by Kevin Walsh

Your webmaster and Park Slope have an ambiguous history. In the 1980s and on into the 1990s, several friends and a cousin lived within a few blocks radius, and I spent many late nights in one house or another. Of course that meant lengthy waits at the bus stop at 2 or 3AM for your auto-free correspondent (in all those years, that’s possibly monthsof waiting I’ll never get back).

Walking through Park Slope’s streets these days, I’m awed by the architecture and annoyed by the fact that real estate has inflated so much that barring a MegaMillions win I’ll never afford an area like this.

Then I found an anchor in front of a building, and ForgottenInstinct took over.

What can a rusty anchor be doing outside 874 President Street in Park Slope?

And this is an old school anchor, too, the type Popeye would throw at Bluto after swallowing a can of Green Giant spinach. It’s officially known as a “stock” or “Admiralty pattern” anchor, with the “stock” being the top crosspiece. Traditionally the stock is perpendicular to the two hooks at the bottom of the anchor; this made embedding it on the bottom easier. In the modern era the stock anchor is used primarily for rocky bottoms; a plethora of modern anchor designs have been devised for use depending on sea bottom conditions, such as the fluke, grapnel hook, and plow varieties. wikipedia 

Before we ascertain what the anchor is doing here, let’s take a brief look at our surroundings.


NE corner, 8th Avenue and President Street. Our anchor is located in front of 874 President Street, which, in the quirks of Brooklyn house numbering, is not between 8th Avenue and Prospect Park West (which takes the place of 9th Avenue) as you’d expect, but between 7th and 8th. This section of Park Slope is its showcase region, where the leading architects of the day strutted their stuff between 1875 and 1900. Blocks such as nearby Montgomery Place are almost entirely given over by their developers to leading lights such as Charles Pierrepont Henry Gilbert.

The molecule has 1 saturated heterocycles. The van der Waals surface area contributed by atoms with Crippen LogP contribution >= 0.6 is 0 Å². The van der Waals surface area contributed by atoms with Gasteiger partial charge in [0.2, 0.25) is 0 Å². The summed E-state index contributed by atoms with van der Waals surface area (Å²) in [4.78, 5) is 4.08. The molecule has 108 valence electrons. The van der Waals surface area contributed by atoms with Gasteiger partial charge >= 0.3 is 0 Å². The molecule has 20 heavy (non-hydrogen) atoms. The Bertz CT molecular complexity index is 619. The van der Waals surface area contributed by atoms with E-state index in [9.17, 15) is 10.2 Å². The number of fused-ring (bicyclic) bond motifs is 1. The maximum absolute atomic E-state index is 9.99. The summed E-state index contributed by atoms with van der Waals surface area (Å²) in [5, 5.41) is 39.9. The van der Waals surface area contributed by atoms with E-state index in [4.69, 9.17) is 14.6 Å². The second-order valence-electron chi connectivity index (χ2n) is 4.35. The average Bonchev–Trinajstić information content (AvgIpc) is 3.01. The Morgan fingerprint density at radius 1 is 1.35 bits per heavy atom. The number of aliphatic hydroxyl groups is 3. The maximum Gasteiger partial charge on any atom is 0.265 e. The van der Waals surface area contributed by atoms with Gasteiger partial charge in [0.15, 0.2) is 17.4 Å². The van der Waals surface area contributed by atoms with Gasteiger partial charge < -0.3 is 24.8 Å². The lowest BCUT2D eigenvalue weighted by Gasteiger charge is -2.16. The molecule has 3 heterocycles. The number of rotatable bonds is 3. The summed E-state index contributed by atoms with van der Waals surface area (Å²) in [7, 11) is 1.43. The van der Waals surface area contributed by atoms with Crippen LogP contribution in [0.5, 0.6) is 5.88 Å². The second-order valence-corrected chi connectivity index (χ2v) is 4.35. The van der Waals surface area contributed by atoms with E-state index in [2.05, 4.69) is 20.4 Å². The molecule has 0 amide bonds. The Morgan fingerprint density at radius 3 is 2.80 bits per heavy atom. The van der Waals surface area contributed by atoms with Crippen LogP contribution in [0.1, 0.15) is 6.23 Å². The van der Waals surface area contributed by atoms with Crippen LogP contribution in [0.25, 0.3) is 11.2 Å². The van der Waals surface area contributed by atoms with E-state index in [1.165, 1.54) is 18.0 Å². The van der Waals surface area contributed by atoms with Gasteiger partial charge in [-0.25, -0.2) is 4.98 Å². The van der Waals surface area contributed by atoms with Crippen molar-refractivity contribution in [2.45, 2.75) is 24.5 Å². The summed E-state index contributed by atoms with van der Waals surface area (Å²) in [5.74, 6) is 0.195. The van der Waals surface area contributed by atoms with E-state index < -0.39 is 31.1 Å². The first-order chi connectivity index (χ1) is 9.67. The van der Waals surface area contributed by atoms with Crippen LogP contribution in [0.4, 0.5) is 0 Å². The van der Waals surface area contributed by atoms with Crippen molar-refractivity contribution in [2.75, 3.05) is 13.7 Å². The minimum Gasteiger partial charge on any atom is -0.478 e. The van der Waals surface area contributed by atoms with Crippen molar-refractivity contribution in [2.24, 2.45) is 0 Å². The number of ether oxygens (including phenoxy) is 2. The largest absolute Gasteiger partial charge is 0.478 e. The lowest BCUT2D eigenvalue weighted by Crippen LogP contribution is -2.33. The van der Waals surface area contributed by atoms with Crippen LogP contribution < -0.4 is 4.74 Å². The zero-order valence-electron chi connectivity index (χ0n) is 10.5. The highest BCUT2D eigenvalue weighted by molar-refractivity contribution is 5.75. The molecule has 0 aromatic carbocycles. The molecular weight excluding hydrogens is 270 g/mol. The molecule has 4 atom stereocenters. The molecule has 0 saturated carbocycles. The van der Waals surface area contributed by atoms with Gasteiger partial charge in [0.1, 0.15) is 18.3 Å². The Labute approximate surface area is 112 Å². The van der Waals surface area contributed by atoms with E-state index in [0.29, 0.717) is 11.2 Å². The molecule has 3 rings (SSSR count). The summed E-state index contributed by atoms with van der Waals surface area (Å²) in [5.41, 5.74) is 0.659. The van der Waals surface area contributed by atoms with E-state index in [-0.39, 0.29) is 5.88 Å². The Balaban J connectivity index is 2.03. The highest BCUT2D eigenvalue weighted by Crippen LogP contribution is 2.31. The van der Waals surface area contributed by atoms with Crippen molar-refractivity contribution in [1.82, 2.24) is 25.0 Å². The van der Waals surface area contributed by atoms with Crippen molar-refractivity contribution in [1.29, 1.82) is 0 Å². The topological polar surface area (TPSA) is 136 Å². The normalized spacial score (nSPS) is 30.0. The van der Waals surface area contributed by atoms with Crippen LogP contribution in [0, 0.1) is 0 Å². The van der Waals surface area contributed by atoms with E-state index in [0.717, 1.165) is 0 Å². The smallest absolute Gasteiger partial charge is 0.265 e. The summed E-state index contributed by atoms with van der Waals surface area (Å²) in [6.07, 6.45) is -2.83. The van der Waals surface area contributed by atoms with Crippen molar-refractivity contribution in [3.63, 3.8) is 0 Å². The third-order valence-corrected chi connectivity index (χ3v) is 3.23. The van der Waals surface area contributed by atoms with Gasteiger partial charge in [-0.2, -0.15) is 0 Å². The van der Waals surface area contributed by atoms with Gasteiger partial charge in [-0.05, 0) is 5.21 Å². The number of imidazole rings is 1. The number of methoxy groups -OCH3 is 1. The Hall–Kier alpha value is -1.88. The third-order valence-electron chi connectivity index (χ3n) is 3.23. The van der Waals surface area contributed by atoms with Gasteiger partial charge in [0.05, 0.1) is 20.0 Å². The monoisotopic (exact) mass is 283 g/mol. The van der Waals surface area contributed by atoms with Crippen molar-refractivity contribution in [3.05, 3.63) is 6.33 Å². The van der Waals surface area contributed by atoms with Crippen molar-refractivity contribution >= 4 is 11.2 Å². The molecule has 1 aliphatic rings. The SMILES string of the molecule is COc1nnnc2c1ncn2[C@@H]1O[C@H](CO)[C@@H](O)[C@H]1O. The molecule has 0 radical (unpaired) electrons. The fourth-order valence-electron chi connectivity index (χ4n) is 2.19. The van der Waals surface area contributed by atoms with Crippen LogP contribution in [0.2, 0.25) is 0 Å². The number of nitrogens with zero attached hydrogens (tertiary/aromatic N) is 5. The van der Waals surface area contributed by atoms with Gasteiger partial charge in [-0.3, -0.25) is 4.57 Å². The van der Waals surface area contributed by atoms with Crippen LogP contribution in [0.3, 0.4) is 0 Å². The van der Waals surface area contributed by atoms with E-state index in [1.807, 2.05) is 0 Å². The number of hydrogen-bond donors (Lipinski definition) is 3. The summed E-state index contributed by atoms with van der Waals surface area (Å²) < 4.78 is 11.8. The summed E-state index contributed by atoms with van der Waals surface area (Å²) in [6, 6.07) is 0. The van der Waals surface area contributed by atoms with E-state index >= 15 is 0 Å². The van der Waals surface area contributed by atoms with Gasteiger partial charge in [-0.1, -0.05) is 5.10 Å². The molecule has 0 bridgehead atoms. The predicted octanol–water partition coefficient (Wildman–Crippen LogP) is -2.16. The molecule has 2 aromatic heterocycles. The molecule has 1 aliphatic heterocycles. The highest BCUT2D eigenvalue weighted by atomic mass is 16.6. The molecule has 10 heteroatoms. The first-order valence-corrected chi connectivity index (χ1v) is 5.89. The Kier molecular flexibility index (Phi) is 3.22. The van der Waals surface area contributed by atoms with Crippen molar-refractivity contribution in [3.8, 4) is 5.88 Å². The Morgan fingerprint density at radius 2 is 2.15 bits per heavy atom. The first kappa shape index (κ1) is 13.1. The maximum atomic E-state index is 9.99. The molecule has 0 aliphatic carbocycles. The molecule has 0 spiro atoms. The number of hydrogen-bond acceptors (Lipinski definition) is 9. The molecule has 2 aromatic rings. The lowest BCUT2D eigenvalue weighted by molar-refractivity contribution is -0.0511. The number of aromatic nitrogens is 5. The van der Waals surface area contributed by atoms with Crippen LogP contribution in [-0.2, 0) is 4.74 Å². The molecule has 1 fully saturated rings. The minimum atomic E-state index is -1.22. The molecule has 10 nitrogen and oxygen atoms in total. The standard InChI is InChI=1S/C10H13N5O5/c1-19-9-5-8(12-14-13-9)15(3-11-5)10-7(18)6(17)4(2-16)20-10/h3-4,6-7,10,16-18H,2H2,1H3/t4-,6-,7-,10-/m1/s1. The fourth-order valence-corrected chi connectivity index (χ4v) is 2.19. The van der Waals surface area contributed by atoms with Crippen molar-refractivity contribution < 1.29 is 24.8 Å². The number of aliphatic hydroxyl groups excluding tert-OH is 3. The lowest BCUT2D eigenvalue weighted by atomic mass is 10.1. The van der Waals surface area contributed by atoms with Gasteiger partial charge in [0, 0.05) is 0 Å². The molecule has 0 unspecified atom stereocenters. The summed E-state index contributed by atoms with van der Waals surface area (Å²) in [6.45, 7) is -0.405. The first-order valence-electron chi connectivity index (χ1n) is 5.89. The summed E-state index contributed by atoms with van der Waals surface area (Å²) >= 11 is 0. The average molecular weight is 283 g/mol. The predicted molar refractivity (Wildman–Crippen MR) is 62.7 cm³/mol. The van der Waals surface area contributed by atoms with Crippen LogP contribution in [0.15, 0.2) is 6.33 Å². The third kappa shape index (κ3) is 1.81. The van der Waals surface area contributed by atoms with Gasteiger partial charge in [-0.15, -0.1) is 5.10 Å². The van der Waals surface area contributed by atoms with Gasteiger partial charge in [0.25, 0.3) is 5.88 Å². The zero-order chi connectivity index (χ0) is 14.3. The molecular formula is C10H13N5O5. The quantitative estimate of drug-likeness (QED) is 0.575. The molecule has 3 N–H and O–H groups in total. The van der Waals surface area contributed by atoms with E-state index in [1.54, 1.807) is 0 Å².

Directly across the street from the anchor we find 869 President, the Stewart Lyndon Woodford House. Woodford (1835-1913) was an attorney, Civil War brigadier general, NY State lieutenant governor, United States Congressman, and ambassador to Spain. He hired Beaux-Arts schooled architect Henry Ogden Avery to design this distinctive 3-story red brick house completed in 1885. One of the hallmarks of the era is the clever way in which builders used different geometric shapes on the same building, and here we have arches, triangles, circles, and rectangles all mixed together in a coherent, dignified whole – that looks especially good in late afternoon when the sun hits it. The building is home to the Missionary Servants of the Most Holy Trinity, a Catholic organization dedicated to helping the poor.


Even if there weren’t the unusual nautical addition,874 President would be an attraction in itself. It’s an attractive Tudor -style townhouse with interesting varicolored brickwork, stonework above the doors and casement windows.

Different theories have abounded as to how old the anchor is and how it got there. Some say it belonged to Herman Melville, who never lived in Brooklyn. Others say it was the property of cotton trader Charles Burckett (1821-1894) who lived in the building late in the 19th Century.

874’s owner, retired seaman Peter Groeger, has lived in the building since 1960 and reports that the anchor found its way here in 1968. It was tangled in a fisherman’s net off Cape May. Groeger purchased it for pennies on the pound and transported the over one-ton anchor to 874, and it’s been a conversation piece here ever since.


Architectural Guidebook to Brooklyn, Francis Morrone, Gibbs-Smith 2001

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“Moored in Legend, and the Talk of the Town.” David Randall, New York Times, March 12, 2006.

Photographed April 14, 2007. Page completed April 16. 

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